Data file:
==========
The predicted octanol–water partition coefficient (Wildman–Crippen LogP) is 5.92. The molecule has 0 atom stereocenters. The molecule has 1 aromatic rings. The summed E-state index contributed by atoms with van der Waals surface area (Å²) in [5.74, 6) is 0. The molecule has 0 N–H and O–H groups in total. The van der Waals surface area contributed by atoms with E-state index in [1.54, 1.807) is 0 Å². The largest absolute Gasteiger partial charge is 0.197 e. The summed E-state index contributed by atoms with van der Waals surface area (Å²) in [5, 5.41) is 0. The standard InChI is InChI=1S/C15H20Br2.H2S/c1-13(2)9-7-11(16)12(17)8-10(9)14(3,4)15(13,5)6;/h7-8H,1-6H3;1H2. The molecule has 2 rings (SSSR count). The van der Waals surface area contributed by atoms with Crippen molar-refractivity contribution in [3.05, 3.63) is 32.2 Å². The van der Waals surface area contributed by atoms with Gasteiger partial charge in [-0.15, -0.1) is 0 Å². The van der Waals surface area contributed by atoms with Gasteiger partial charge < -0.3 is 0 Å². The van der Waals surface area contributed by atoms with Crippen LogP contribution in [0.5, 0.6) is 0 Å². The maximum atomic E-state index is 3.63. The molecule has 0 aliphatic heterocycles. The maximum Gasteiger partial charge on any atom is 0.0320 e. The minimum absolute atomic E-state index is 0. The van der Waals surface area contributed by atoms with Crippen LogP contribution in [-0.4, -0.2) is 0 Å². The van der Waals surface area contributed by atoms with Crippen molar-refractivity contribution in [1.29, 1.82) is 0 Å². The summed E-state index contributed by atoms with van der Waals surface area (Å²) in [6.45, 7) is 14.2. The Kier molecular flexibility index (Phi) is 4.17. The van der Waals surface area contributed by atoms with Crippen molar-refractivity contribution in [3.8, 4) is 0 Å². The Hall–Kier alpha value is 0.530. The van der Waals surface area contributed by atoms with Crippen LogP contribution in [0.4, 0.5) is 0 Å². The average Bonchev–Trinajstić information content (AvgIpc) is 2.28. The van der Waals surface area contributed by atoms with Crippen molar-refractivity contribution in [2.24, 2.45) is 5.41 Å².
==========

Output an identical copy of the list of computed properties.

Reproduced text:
The predicted octanol–water partition coefficient (Wildman–Crippen LogP) is 5.92. The molecule has 0 atom stereocenters. The molecule has 1 aromatic rings. The summed E-state index contributed by atoms with van der Waals surface area (Å²) in [5.74, 6) is 0. The molecule has 0 N–H and O–H groups in total. The van der Waals surface area contributed by atoms with E-state index in [1.54, 1.807) is 0 Å². The largest absolute Gasteiger partial charge is 0.197 e. The summed E-state index contributed by atoms with van der Waals surface area (Å²) in [5, 5.41) is 0. The standard InChI is InChI=1S/C15H20Br2.H2S/c1-13(2)9-7-11(16)12(17)8-10(9)14(3,4)15(13,5)6;/h7-8H,1-6H3;1H2. The molecule has 2 rings (SSSR count). The van der Waals surface area contributed by atoms with Crippen molar-refractivity contribution in [3.05, 3.63) is 32.2 Å². The van der Waals surface area contributed by atoms with Gasteiger partial charge in [-0.15, -0.1) is 0 Å². The van der Waals surface area contributed by atoms with Gasteiger partial charge < -0.3 is 0 Å². The van der Waals surface area contributed by atoms with Crippen LogP contribution in [0.5, 0.6) is 0 Å². The maximum atomic E-state index is 3.63. The molecule has 0 aliphatic heterocycles. The maximum Gasteiger partial charge on any atom is 0.0320 e. The minimum absolute atomic E-state index is 0. The van der Waals surface area contributed by atoms with Crippen LogP contribution in [-0.4, -0.2) is 0 Å². The van der Waals surface area contributed by atoms with Crippen molar-refractivity contribution in [1.29, 1.82) is 0 Å². The summed E-state index contributed by atoms with van der Waals surface area (Å²) in [6.45, 7) is 14.2. The Kier molecular flexibility index (Phi) is 4.17. The van der Waals surface area contributed by atoms with Crippen molar-refractivity contribution in [3.8, 4) is 0 Å². The Hall–Kier alpha value is 0.530. The van der Waals surface area contributed by atoms with Crippen LogP contribution in [0.4, 0.5) is 0 Å². The average Bonchev–Trinajstić information content (AvgIpc) is 2.28. The van der Waals surface area contributed by atoms with Crippen molar-refractivity contribution in [2.24, 2.45) is 5.41 Å².